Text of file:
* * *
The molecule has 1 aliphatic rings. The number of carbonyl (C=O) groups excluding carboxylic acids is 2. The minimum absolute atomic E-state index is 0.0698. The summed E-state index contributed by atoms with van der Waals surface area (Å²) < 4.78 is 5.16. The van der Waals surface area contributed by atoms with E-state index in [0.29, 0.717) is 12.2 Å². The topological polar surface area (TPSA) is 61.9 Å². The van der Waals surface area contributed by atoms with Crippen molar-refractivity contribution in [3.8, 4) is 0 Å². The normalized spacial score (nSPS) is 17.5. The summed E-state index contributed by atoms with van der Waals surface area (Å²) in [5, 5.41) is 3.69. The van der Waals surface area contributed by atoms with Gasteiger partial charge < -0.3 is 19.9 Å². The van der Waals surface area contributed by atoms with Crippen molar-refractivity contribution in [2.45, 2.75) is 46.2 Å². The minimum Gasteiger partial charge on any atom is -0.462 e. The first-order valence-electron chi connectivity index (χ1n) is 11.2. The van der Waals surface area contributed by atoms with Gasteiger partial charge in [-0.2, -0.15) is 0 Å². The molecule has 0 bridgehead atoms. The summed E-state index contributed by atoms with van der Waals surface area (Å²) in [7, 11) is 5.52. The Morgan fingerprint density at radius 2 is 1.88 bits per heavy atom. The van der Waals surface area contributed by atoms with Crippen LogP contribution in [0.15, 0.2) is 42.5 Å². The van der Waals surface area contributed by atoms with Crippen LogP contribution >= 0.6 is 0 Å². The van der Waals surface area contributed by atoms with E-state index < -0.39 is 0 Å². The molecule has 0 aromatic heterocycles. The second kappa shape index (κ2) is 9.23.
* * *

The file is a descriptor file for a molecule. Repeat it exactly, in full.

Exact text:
The molecule has 1 aliphatic rings. The number of carbonyl (C=O) groups excluding carboxylic acids is 2. The minimum absolute atomic E-state index is 0.0698. The summed E-state index contributed by atoms with van der Waals surface area (Å²) < 4.78 is 5.16. The van der Waals surface area contributed by atoms with E-state index in [0.29, 0.717) is 12.2 Å². The topological polar surface area (TPSA) is 61.9 Å². The van der Waals surface area contributed by atoms with Crippen molar-refractivity contribution in [3.8, 4) is 0 Å². The normalized spacial score (nSPS) is 17.5. The summed E-state index contributed by atoms with van der Waals surface area (Å²) in [5, 5.41) is 3.69. The van der Waals surface area contributed by atoms with Gasteiger partial charge < -0.3 is 19.9 Å². The van der Waals surface area contributed by atoms with Crippen molar-refractivity contribution in [2.45, 2.75) is 46.2 Å². The minimum Gasteiger partial charge on any atom is -0.462 e. The first-order valence-electron chi connectivity index (χ1n) is 11.2. The van der Waals surface area contributed by atoms with Gasteiger partial charge in [-0.2, -0.15) is 0 Å². The molecule has 0 bridgehead atoms. The summed E-state index contributed by atoms with van der Waals surface area (Å²) in [7, 11) is 5.52. The Morgan fingerprint density at radius 2 is 1.88 bits per heavy atom. The van der Waals surface area contributed by atoms with Crippen LogP contribution in [0.15, 0.2) is 42.5 Å². The van der Waals surface area contributed by atoms with Crippen LogP contribution >= 0.6 is 0 Å². The van der Waals surface area contributed by atoms with E-state index < -0.39 is 0 Å². The molecule has 0 aromatic heterocycles. The second kappa shape index (κ2) is 9.23.